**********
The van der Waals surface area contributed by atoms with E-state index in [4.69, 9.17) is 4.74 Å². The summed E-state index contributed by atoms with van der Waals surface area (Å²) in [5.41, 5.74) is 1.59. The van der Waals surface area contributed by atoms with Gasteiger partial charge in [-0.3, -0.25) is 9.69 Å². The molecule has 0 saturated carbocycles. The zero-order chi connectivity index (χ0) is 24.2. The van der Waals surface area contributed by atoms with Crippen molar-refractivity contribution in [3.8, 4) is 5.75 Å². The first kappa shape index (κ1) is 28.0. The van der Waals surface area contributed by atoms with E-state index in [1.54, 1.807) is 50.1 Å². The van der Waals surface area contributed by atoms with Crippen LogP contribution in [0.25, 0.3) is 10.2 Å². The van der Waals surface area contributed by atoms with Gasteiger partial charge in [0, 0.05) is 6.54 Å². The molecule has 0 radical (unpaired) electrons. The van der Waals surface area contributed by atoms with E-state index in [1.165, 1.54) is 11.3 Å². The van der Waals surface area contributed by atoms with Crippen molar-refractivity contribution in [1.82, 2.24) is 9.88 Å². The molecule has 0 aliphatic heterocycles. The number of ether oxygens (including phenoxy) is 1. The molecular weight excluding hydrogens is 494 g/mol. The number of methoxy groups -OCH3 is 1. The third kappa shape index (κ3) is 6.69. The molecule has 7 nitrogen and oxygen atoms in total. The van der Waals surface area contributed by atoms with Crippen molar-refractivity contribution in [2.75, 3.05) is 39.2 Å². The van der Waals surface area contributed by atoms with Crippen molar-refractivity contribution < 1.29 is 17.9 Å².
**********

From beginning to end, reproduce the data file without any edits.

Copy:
The van der Waals surface area contributed by atoms with E-state index in [4.69, 9.17) is 4.74 Å². The summed E-state index contributed by atoms with van der Waals surface area (Å²) in [5.41, 5.74) is 1.59. The van der Waals surface area contributed by atoms with Gasteiger partial charge in [-0.3, -0.25) is 9.69 Å². The molecule has 0 saturated carbocycles. The zero-order chi connectivity index (χ0) is 24.2. The van der Waals surface area contributed by atoms with Crippen molar-refractivity contribution in [3.8, 4) is 5.75 Å². The first kappa shape index (κ1) is 28.0. The van der Waals surface area contributed by atoms with E-state index in [1.54, 1.807) is 50.1 Å². The van der Waals surface area contributed by atoms with Crippen LogP contribution in [0.25, 0.3) is 10.2 Å². The van der Waals surface area contributed by atoms with Gasteiger partial charge in [0, 0.05) is 6.54 Å². The molecule has 0 radical (unpaired) electrons. The van der Waals surface area contributed by atoms with E-state index in [1.165, 1.54) is 11.3 Å². The van der Waals surface area contributed by atoms with Crippen molar-refractivity contribution in [1.82, 2.24) is 9.88 Å². The molecule has 0 aliphatic heterocycles. The number of ether oxygens (including phenoxy) is 1. The molecular weight excluding hydrogens is 494 g/mol. The number of methoxy groups -OCH3 is 1. The third kappa shape index (κ3) is 6.69. The molecule has 7 nitrogen and oxygen atoms in total. The van der Waals surface area contributed by atoms with Crippen molar-refractivity contribution in [2.75, 3.05) is 39.2 Å². The van der Waals surface area contributed by atoms with Crippen molar-refractivity contribution < 1.29 is 17.9 Å².